to patents and public health as well as biodiversity. We call on 
   African countries to take appropriate measures at the national 
   level to make full use of these flexibilities in line with the 
   outcome of the AU Commission Workshop held in March 2005 in Addis 
   Ababa. We call on the EU not to introduce in the EPA [Economic 
   Partnership Agreement] negotiations any TRIPS plus proposals (which 
   go beyond existing TRIPS obligations) which would compromise these 
   flexibilities. If such proposals are advanced, they should be 
   rejected. (51) 

The reality is that while TRIPS contains the flexibilities required to allow developing countries to procure medicines, the legislative balance between the rights of the patent holder and the right to public health is not capable of being fully realized--at least not without developing countries engaging in legal battle and withstanding considerable economic and political duress. (52) In the longer term, access to medicines by means of compulsory licensing and derogations from the rights of the patent holder, is neither feasible nor sustainable. As amended, TRIPS Article 31bis for the compulsory licensing, manufacture and export of medicines to developing countries took almost five years to accomplish. To date relatively few countries that are capable of manufacture and supply of pharmaceuticals have implemented the amendment in their patent laws. (53) Given the time to negotiate and adopt derogations from patent rights and the reluctance of Members to implement or adopt them, we must question their longer term feasibility. The current system involves constant tension between patent holder and consumer, mediated through a complex body of rules. This will not provide a long-term, sustainable solution. Rather than temporary waivers of patent rights for the supply of medicines by compulsory licensing and other means of short-term compromise, it is submitted that developing countries must be enabled to render operative their national and regional systems of innovation.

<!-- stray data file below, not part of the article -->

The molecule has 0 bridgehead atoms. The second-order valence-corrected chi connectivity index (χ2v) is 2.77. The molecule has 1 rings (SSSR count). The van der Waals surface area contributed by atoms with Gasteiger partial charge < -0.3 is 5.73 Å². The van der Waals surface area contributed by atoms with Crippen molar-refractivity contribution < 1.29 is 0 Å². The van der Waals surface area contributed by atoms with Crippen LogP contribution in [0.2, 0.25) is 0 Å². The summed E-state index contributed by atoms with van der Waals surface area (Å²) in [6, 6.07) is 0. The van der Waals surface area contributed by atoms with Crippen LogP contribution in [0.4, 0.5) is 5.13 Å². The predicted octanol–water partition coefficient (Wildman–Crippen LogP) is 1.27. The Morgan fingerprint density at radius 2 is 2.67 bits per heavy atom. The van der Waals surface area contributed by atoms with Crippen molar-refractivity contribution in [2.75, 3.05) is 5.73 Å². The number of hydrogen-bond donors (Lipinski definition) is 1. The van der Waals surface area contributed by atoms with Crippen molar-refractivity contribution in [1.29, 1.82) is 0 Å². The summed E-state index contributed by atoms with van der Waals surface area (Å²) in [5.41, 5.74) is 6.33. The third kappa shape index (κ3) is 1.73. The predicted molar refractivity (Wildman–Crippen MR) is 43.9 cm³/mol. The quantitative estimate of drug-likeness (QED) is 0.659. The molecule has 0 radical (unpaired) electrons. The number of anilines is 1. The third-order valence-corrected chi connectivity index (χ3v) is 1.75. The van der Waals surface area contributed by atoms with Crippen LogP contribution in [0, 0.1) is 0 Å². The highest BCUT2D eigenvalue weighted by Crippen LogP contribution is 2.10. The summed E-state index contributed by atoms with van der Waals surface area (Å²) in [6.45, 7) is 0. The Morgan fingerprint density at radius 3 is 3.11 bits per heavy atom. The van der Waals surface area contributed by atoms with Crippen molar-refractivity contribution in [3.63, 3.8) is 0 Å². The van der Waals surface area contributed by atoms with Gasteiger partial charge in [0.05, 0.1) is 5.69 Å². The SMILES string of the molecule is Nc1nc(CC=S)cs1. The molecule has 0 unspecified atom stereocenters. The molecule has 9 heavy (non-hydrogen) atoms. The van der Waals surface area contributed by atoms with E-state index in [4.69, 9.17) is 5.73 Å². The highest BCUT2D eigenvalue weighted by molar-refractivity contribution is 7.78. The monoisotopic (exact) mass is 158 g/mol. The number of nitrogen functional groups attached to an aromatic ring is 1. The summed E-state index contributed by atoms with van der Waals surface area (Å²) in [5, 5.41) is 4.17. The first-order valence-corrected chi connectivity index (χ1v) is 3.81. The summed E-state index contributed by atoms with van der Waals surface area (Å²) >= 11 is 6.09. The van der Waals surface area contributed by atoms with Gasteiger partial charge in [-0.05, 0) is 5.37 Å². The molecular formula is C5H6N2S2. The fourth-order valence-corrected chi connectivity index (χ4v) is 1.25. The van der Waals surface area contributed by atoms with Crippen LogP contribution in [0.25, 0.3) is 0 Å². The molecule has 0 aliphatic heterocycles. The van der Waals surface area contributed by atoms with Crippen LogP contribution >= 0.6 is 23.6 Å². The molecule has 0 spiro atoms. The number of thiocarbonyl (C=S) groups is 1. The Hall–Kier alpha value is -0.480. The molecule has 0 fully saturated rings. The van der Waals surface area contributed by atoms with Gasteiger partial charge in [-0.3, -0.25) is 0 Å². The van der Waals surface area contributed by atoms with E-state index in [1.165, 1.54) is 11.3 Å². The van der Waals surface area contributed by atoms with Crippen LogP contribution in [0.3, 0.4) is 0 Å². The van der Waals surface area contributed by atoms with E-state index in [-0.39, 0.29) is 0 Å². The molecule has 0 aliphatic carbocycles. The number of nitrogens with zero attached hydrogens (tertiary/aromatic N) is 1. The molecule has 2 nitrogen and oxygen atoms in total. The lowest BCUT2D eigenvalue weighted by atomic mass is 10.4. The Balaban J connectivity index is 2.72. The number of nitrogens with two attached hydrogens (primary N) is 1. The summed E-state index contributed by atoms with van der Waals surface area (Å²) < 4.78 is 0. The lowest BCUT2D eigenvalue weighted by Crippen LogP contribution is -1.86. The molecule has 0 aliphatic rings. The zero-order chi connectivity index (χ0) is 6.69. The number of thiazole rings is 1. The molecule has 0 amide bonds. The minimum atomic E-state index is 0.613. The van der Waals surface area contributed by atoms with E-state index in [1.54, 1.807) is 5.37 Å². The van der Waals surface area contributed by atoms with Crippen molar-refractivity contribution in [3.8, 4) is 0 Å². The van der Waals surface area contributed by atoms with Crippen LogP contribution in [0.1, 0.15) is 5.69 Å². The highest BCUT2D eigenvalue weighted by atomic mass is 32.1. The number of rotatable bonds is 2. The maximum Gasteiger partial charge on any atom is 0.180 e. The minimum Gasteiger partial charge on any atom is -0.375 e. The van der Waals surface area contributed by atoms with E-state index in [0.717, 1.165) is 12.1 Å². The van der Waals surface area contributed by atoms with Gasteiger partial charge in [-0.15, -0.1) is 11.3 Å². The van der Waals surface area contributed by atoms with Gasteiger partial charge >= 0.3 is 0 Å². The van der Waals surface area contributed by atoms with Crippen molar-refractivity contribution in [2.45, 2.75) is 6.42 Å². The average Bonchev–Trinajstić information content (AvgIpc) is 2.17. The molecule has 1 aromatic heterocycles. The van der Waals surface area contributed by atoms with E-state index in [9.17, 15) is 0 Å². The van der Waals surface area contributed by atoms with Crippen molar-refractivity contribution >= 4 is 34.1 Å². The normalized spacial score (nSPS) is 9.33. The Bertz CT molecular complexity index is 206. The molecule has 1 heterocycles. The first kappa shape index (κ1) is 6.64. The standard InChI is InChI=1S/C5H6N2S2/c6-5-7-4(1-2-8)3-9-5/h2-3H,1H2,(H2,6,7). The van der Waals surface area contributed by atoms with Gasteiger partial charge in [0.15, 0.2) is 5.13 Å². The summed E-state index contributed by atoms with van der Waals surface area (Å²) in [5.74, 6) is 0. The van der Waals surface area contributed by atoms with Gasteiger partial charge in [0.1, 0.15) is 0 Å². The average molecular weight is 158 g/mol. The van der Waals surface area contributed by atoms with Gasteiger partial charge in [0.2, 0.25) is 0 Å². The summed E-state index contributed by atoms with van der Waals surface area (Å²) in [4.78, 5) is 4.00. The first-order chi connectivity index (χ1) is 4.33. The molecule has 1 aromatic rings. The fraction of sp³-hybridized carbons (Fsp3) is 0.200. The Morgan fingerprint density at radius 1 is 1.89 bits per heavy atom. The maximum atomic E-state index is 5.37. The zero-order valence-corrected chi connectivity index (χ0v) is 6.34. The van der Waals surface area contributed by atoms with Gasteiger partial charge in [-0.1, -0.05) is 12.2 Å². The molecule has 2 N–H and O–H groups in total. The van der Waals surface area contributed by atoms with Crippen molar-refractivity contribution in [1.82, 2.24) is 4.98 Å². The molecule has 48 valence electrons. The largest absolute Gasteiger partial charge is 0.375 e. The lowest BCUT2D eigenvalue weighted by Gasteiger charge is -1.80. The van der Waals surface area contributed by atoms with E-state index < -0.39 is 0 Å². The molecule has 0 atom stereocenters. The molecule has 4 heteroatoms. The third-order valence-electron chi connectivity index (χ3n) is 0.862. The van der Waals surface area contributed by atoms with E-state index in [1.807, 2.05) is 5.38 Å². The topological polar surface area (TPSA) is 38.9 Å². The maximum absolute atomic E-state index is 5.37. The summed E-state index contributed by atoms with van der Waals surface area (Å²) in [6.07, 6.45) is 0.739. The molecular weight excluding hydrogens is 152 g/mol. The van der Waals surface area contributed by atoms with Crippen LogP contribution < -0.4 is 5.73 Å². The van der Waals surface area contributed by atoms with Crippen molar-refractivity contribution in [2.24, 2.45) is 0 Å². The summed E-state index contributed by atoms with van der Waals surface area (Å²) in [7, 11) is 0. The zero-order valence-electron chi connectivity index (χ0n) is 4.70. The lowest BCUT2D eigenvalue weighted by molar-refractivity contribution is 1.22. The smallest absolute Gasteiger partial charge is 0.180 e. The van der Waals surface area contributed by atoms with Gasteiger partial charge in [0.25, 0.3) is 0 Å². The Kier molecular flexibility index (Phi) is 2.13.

In the post-TRIPS dynamic of economic catch-up, research activities at universities and public laboratories will play a central role in promoting the growth of pharmaceutical R&D. Given the policy restrictions imposed by international patent protection, national PROs constitute an important vehicle through which the technologies and organizational forms of the developed countries may be transferred and applied to drug discovery in developing countries. In the area of medical innovations, the existence of indigenous research at national research institutes has long been a particularly important element of catch-up, for which technologies and diagnostics originating from abroad may need to be tailored or revised to suit the national disease profile. (54)

Fortuitously, the restrictions on the policy space available to developing country governments have taken effect at the same time that other trends have pushed of enabled research, industry, and finance to operate on a global plane. Today, a global network of PROs provides an organizing structure for the dissemination and transfer of knowledge by means of information technologies. Moreover, over the last quarter century there has been an increasing transnational exchange of faculty between PROs in developed and developing countries. This transnational flow of scientists has not only been a central mechanism for the training of new faculty for indigenous universities, but also for indigenous firms to acquire access to advanced knowledge and skills.


The transnational flow of personnel favors in turn, the creation of the public-private partnerships (PPPs) needed to boost pharmaceutical innovation in developing countries. PPPs, consisting of international organizations and academic institutions working in conjunction with small to medium size enterprises (SMEs), have become one of the major sources of new drug development for developing countries.55 International alliances and partnerships have been proliferating, and will continue to provide important vehicles for firms in developing countries to access advanced know-how. Thus, while the increasing patent law harmonization triggered by the TRIPS Agreement has dramatically reduced the policy space available to offset the concomitant social costs,56 the transnational networking of skilled personnel has increased the growth of PPPs for pharmaceutical R&D in developing countries.57

These partnerships may take various forms, from a small group of institutional partnerships to more complex consortia between public sector organizations and private companies. PPPs normally also include institutions from outside Africa, where it can be demonstrated that they would add significant value to the partnership. Thus, PRO partners in Africa might include a mix of institutions with well-established research activities, and promising institutions that are developing their research potential.5s For example, the way in which the Kenya Medical Research Institute (KEMRI) evolved is instructive for the development of PROs in other developing countries. It developed from a long-term partnership between KEMRI and the Welcome Trust.59 This partnership is fully integrated into the KEMRI research infrastructure. The KEMRI-Wellcome Trust partnership is embedded within Kilifi District Hospital, and builds its research programs around the local medical infrastructure and contributing to healthcare delivery. …